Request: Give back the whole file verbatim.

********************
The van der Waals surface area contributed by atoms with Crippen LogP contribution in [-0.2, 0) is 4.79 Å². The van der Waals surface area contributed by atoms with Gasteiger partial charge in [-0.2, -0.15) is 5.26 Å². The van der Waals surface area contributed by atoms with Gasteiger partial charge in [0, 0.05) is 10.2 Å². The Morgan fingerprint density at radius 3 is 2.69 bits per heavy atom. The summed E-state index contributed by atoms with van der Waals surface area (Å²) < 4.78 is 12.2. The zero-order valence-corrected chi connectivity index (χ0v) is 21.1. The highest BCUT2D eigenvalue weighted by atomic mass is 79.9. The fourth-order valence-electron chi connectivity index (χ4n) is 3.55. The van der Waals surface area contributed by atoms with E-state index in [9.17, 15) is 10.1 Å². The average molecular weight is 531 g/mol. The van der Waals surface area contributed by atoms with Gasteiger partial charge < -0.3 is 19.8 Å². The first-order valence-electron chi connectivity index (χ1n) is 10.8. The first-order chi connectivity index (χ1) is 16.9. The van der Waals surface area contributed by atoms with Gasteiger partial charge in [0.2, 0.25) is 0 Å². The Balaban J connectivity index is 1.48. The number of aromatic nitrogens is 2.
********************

The van der Waals surface area contributed by atoms with Crippen LogP contribution in [-0.2, 0) is 4.79 Å². The van der Waals surface area contributed by atoms with Gasteiger partial charge in [-0.2, -0.15) is 5.26 Å². The van der Waals surface area contributed by atoms with Gasteiger partial charge in [0, 0.05) is 10.2 Å². The Morgan fingerprint density at radius 3 is 2.69 bits per heavy atom. The summed E-state index contributed by atoms with van der Waals surface area (Å²) < 4.78 is 12.2. The zero-order valence-corrected chi connectivity index (χ0v) is 21.1. The highest BCUT2D eigenvalue weighted by atomic mass is 79.9. The fourth-order valence-electron chi connectivity index (χ4n) is 3.55. The van der Waals surface area contributed by atoms with E-state index in [9.17, 15) is 10.1 Å². The average molecular weight is 531 g/mol. The van der Waals surface area contributed by atoms with Gasteiger partial charge < -0.3 is 19.8 Å². The first-order valence-electron chi connectivity index (χ1n) is 10.8. The first-order chi connectivity index (χ1) is 16.9. The van der Waals surface area contributed by atoms with Gasteiger partial charge in [0.2, 0.25) is 0 Å². The Balaban J connectivity index is 1.48. The number of aromatic nitrogens is 2.